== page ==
Around the Great Glen Feature
Bonnie Prince Charlie
His life became the stuff of legends. Charles Edward Louis John Casimir Silvester Maria Stuart—better known as Bonnie Prince Charlie, or the Young Pretender—was born in Rome in 1720. The grandson of ousted King James II of England, Scotland, and Ireland (King James VII of Scotland) and son of James Stuart, the Old Pretender, he was the focus of Jacobite hopes to reclaim the throne of Scotland. Charles was charming and attractive, and he enjoyed more than the occasional drink.
In 1745 Charles led a Scottish uprising to restore his father to the throne. He sailed to the Outer Hebrides with only a few men but with promised support from France. When that support failed to arrive, he sought help from the Jacobite supporters, many from the Highland clans, who were faithful to his family. With 6,000 men behind him, Charles saw victory in Prestonpans and Falkirk, but the tide turned when he lied to his men about additional Jacobite troops waiting south of the border. When these fictitious troops did not materialize, his army retreated to Culloden where, on the April 16, 1746, they were massacred.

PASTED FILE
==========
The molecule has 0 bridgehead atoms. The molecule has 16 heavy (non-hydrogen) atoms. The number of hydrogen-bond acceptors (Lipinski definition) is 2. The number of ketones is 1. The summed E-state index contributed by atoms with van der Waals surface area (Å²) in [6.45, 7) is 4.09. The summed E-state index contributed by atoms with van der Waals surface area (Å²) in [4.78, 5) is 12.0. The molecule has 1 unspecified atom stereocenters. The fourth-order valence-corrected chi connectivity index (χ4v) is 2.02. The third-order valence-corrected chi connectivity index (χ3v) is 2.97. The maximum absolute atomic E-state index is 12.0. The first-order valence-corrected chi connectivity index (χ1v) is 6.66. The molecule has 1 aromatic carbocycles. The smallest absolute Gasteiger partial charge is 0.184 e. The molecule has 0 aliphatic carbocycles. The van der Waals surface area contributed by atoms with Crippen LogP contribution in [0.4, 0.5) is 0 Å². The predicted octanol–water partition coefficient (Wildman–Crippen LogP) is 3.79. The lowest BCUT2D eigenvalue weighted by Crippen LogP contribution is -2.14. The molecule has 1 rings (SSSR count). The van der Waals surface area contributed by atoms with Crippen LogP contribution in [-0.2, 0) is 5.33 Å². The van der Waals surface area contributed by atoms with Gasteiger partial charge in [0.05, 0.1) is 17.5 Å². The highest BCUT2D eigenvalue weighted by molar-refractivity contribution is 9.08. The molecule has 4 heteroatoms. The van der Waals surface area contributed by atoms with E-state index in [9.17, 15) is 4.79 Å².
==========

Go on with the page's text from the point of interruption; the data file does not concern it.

Charles escaped to the Isle of Benbecula where he met and is rumored to have fallen in love with Flora MacDonald. After he had hidden there for a week, Flora dressed him as her maid and brought him to sympathizers on the Isle of Skye. They helped him escape to France.
Scotland endured harsh reprisals from the government after the rebellion. As for Charles, he spent the rest of his life in drunken exile, taking the title count of Albany. In 1772 he married Princess Louise of Stolberg-Gedern, only to separate from her eight years later. He died a broken man in Rome in 1788.
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